Day 177: Esther 7-8, Psalm 144, II Corinthians 3

By Rev. Dr. Cynthia Kittredge

“Then Queen Esther answered, ‘If I have son your father, O king, and if it pleases the king, let my life be given me – that is my petition – and the lives of my people – that is my request.” Esther 7:3

As elsewhere in the Hebrew Bible, a woman is at the center of this story of deliverance. Through courage and trickery Shiprah and Puah save the Hebrew babies from being destroyed at birth. Miriam saves Moses from death as a child and celebrates Israel’s salvation in the exodus. Rahab, the Canaanite heroine, saves the Jewish spies and comes to represent both works (James 2:25) and faith (Hebrews 11:31). Often women play the role of trickster figures who use cunning to prevail in the patriarchal society depicted in the biblical world.

Esther, a Jewish woman who advances in the court of a foreign king, serves as an example for Jews in the Persian diaspora, who had to maintain their identity and survive under domination foreign rulers. Just as a woman must resort to unorthodox strategies to thrive in a male-dominated society, so must Jews possess extraordinary skill and virtue to make it as minorities in a Gentile world.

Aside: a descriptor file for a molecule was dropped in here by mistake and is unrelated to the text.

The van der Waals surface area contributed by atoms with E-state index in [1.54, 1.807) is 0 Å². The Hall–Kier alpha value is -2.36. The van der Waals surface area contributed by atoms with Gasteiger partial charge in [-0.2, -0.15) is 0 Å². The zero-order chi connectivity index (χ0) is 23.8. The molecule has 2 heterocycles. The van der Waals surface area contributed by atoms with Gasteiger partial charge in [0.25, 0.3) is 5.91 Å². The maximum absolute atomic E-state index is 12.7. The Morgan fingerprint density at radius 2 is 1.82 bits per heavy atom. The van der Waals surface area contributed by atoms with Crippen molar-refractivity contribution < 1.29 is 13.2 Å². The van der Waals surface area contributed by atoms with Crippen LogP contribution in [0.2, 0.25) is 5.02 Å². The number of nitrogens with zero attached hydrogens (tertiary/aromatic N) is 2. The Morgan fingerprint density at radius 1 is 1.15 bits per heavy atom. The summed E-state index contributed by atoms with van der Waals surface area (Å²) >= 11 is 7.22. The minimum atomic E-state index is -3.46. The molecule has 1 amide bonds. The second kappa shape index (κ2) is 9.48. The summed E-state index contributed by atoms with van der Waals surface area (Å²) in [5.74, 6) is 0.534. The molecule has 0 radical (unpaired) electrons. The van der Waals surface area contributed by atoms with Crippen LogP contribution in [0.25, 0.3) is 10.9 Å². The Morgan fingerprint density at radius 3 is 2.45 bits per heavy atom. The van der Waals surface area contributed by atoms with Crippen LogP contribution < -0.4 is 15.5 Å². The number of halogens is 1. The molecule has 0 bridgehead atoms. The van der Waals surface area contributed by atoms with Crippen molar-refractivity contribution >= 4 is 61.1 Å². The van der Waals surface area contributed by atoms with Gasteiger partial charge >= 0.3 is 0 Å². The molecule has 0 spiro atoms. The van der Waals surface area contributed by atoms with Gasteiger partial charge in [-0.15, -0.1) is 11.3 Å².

Reflecting on the long history of the Jewish people under foreign rule is an inspiring and useful exercise for Christians who have for a long time enjoyed the status of a majority in Western society. When Christians can no longer take the dominant culture for granted, we may be asked to take risks and to work within hostile power structures as Esther did to save her people.

Do you identify with the female hero of this tale of faith and action? If so, how?

If you do not identify with Esther, what do you learn from her story?

Holy and Loving God, you have saved your people throughout history, and you continue to work for our healing and salvation. Look with your blessing and power upon all those who are oppressed. Help us to work with you for freedom. Amen.

The Rev. Dr. Cynthia Kittredge is professor of New Testament and Academic Dean at the Seminary of the Southwest in Austin, Texas.